Emily’s creative process begins with walking as research to explore new places. Documenting her progress through photography, she analyses the thematic, repetitive features of buildings as well as their structural forms and materiality. These aspects of architecture have the ability to communicate the historical, social and cultural characteristics of a place. She then carefully selects photographs to communicate her ideas, taking both conceptual and aesthetic factors into consideration. Emily uses collaging as a technique to study her images. This allows her to visualise the possible outcomes of her photographs as three-dimensional abstract forms.
Emily is intrigued by our human desire to categorise everything in terms of form and function. This instinct is challenged through her work which sits somewhere between painting, sculpture, object and architecture. Materiality is therefore a fundamental aspect, as the viewer intuitively attempts to define it in terms of medium. Emily selects materials to re-create a sense of place and portray the key characteristics of the represented area.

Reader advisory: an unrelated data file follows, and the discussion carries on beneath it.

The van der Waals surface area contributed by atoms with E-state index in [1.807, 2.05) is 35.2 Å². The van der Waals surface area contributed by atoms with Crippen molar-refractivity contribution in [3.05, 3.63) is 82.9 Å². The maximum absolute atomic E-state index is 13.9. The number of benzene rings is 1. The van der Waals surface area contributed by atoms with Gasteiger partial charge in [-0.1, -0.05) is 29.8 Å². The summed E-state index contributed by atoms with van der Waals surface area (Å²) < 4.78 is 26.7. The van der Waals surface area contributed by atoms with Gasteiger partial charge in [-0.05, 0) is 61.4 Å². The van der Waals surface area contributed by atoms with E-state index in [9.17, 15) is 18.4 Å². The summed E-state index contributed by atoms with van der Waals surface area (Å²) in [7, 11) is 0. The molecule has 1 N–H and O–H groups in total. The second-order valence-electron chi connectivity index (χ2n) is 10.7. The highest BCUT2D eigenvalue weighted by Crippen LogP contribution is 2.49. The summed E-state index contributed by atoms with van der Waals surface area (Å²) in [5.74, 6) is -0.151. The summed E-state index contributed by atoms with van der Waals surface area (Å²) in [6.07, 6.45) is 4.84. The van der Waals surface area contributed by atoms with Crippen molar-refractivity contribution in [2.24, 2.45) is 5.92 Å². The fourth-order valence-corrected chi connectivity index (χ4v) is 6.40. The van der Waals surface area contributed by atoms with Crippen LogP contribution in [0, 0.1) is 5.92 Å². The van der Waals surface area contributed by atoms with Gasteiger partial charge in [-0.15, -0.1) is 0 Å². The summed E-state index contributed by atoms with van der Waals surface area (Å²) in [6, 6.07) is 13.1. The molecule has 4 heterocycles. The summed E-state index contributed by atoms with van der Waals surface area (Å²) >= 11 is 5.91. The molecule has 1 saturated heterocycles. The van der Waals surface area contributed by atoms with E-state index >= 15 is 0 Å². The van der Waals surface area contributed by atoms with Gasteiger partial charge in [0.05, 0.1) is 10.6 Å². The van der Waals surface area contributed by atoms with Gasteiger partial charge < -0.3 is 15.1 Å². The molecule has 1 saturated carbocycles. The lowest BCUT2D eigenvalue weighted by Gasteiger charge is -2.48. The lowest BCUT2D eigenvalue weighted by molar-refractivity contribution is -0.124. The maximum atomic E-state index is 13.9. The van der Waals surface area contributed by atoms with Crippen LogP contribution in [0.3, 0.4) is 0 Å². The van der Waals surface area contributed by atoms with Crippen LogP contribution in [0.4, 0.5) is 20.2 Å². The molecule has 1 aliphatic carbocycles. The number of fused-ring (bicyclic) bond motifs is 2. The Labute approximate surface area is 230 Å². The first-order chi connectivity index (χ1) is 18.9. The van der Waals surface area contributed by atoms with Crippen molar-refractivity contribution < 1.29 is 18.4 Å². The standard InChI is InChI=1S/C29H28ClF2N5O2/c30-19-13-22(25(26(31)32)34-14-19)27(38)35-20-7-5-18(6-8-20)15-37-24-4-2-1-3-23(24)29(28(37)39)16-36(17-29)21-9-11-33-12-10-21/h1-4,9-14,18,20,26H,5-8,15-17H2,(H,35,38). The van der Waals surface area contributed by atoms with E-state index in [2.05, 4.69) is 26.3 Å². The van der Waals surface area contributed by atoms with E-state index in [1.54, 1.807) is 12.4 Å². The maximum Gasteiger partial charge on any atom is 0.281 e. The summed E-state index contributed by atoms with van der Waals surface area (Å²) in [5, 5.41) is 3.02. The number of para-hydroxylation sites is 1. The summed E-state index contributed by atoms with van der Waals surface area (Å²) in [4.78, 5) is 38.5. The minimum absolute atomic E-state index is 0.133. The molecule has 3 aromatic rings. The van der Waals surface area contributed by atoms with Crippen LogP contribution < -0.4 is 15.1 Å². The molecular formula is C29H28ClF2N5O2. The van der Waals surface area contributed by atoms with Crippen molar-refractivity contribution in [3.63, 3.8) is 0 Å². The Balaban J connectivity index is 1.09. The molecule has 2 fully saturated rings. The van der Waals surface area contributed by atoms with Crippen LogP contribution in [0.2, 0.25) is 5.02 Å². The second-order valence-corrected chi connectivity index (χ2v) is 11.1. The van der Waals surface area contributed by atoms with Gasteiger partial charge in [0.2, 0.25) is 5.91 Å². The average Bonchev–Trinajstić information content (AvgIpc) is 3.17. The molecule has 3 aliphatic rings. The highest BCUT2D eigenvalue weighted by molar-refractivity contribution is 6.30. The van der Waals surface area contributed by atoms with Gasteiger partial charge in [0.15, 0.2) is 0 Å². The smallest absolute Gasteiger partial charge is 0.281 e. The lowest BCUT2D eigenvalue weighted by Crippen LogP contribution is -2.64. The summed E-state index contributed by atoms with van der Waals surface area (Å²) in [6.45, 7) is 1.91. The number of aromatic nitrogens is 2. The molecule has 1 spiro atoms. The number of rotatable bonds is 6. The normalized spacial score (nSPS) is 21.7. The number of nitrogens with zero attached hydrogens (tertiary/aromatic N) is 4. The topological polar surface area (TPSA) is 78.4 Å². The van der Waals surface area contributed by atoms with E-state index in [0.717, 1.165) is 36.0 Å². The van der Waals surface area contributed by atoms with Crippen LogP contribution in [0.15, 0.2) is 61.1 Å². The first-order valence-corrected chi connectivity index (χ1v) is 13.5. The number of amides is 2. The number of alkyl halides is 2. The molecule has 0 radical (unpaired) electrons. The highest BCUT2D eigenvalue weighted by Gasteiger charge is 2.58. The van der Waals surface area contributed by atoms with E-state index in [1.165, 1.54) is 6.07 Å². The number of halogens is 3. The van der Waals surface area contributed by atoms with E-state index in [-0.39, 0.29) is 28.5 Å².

Colour is also a vital component of Emily’s work and is significant within the architecture that she photographs. Some places embrace bright colours and welcome street art. In contrast, clear white buildings with two-way mirrors reflect
capitalist progress, with an attempt to appear as transparent institutions. Colour has the ability to encourage conceptual interpretation and assert visual impact.
Emily was born in a small village in Somerset (UK) and became fascinated by the city when she moved to London in 2014. After completing her Foundation Diploma at Camberwell College of Arts, Emily began her Fine Art degree at Chelsea College of Arts and graduated in 2018. Since then, she has been selected for residencies in Berlin and Taiwan, which have culminated in significant exhibitions. Other career highlights include exhibitions at La peau de l’ours (Brussels) and Oxo Tower (London).